If we accept that the constraints of forcing fingers of unequal lengths to key on a horizontal plane reduce speed, cause errors and human suffering, then it seems logical to think that key heights should fit the length of the fingers. This would provide for greatest ease and speed of finger movements. To support this suggestion, Ferguson and Duncan report that there is neither extension nor flexion of middle fingers. As the middle fingers are the longest, they are naturally less distorted in their keying positions, and not surprisingly the Tables above show that these are the fingers which are the fastest on contra-lateral keying. If key heights are varied to fit the lengths of fingers, it is possible that extensions and flexions could be avoided for all the fingers. Key heights may also be varied to fit stretch positions for the index and little fingers which key six keys on two vertical rows. If the key-tops on the outside rows are tilted to meet the fingers the stretches would be reduced. These suggestions have now been given physical shape in the PCD-Maltron keyboard shown in figure 1. Figure 1 There are many advantages to this shaped-to-the finger keyboard design which is also separated in the centre to eliminate wrist, arm and shoulder deviations and to provide space for up to eight keys for each thumb. Adjusting key height and slope to fit fingers rather than forcing fingers to stretch to keys, has the potential of providing considerable speed increase, even if only by raising the speed of all lateral keying. Through reduction of fatigue, higher speeds will be maintained for longer periods. Training will become easier and higher keying levels will be attained by more aspirant operators, just because fingers are relieved of keyboard constraints. Because key heights vary for each finger, the kinesthetic sense of reach and distance which is essential for high speed touch keying will be learned with greater ease as fingers will readily sense they are not resting on their own keys. There will be no possibility of two fingered operation because of the fit of the keys to the fingers. In addition to fingers sensing their own keys, uneven and difficult stretches are eliminated and the combined effect makes it easier to be accurate. Both left and right thumbs may now be used quite extensively. These two digits are the strongest and most flexible of all and have the back-up of a considerably larger section of the brain than other digits. Nine times the brain size in fact. Manufactured by PCD Limited of Farnborough, Hants, England, the PCD-Maltron keyboards all have the facility for being used with either the qwerty layout, or the Maltron Mark Il layout. Either may be accessed at the touch of a key.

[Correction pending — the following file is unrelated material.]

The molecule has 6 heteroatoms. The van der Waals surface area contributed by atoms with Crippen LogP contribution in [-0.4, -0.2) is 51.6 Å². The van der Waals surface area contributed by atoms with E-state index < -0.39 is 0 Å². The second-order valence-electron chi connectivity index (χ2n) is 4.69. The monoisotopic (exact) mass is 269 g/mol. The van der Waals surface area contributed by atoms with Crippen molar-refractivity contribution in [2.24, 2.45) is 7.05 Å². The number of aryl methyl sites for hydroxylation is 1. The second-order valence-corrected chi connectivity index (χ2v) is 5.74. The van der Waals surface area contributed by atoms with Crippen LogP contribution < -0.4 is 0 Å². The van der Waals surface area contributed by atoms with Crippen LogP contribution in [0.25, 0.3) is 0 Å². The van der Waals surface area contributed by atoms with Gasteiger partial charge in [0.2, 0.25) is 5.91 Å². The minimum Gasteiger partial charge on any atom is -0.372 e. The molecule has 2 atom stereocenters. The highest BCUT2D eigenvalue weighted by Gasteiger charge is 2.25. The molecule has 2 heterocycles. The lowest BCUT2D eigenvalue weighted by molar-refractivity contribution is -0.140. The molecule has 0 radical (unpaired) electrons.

Keyboard Design in the Electronic Era - Letter layout